Leaving the Desert with These Thoughts

I did not take home with me any new goals or resolutions. But I did leave the desert with some thoughts — “things I think” — some of which are new, some of which are simply clearer or less contingent than they were before my time alone in the desert. Here are a few:

  • It’s not enough. I’m not enough. Those are my demons. That’s not new; I knew that before going to the desert. I also knew, from what I see in the world around me, those demons are everywhere; they are not mine alone. Yet it doesn’t have to be this way. Demons can be defeated. But I’m realizing they cannot be defeated with knowledge or willpower. They can be defeated only by removing the false ideas that protect and nourish them. And by wresting control of thoughts from them. Through awareness. Acceptance. Truth (reality). Seizing control of my mind.
  • The meaning I sought does not exist. The meaning that is available is that which I create; or perhaps more accurately, allow to be created.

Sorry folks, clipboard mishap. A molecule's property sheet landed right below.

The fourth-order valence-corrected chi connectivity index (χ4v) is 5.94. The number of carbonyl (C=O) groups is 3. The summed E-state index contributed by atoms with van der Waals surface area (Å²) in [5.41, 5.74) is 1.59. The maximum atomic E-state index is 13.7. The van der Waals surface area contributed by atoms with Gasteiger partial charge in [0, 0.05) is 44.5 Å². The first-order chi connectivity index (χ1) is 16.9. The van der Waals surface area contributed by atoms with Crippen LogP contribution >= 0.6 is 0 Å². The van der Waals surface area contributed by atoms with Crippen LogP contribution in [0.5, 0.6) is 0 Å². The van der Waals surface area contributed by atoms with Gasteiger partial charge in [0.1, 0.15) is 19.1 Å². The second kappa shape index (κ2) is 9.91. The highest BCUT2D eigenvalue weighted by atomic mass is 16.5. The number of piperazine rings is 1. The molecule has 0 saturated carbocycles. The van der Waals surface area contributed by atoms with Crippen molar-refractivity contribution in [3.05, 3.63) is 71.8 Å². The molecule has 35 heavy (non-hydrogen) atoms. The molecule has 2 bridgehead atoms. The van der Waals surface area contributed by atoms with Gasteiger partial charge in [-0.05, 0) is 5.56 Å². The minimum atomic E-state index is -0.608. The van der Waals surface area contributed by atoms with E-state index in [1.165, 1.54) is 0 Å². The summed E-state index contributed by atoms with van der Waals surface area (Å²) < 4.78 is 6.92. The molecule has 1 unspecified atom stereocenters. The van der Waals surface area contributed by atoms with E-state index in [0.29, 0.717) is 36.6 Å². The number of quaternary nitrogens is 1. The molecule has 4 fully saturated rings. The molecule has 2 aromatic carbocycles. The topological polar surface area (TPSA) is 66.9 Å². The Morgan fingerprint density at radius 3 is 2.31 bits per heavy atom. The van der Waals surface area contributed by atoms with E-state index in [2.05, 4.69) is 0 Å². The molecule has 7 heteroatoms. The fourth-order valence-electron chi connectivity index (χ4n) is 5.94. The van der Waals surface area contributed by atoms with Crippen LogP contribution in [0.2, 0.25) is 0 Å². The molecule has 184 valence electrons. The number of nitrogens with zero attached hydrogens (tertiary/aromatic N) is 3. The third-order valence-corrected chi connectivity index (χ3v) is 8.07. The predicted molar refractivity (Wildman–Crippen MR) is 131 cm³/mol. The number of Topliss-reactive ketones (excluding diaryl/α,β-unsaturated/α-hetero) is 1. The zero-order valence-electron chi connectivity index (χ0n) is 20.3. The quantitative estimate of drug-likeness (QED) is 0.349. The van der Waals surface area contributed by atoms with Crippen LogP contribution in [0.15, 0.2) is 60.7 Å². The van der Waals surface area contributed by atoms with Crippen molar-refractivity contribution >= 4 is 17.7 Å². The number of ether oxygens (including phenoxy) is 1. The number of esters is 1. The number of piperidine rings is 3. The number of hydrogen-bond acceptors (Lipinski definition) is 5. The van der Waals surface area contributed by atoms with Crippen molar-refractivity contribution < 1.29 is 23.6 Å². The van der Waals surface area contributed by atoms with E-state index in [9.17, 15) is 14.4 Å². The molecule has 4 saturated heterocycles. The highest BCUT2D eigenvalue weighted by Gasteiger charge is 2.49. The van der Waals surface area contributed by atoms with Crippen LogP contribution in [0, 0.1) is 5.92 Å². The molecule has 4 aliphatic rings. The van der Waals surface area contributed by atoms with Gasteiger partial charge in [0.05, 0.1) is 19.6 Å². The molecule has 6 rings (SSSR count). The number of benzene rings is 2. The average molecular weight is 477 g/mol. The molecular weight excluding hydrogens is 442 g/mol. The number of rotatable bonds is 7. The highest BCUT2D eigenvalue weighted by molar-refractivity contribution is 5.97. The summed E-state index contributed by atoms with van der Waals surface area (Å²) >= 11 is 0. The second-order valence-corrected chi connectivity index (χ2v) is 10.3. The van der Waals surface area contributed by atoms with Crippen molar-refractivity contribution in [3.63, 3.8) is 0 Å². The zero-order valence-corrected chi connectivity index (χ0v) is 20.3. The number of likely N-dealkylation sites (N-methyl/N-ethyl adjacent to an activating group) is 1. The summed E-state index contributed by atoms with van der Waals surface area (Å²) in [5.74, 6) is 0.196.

• Nothing is dependent upon anything eternal; nothing and no one outside of me needs to change. The world cannot be fixed. But I can change. And with that change, the sun can be brighter; the sky, bluer. Yet I cannot seek change or try to will it because such efforts would fail; they always have. If change is to come, it will come with awareness and mindfulness. And perhaps from things and in ways I don’t and never will fully understand.
  • Removal of the things that distort the lens through which I see and experience life — the barriers and obstructions, the false ideas, illusions, delusions, and unrealistic expectations — is essential. Deconstruction. Removal. Awareness. This I can do.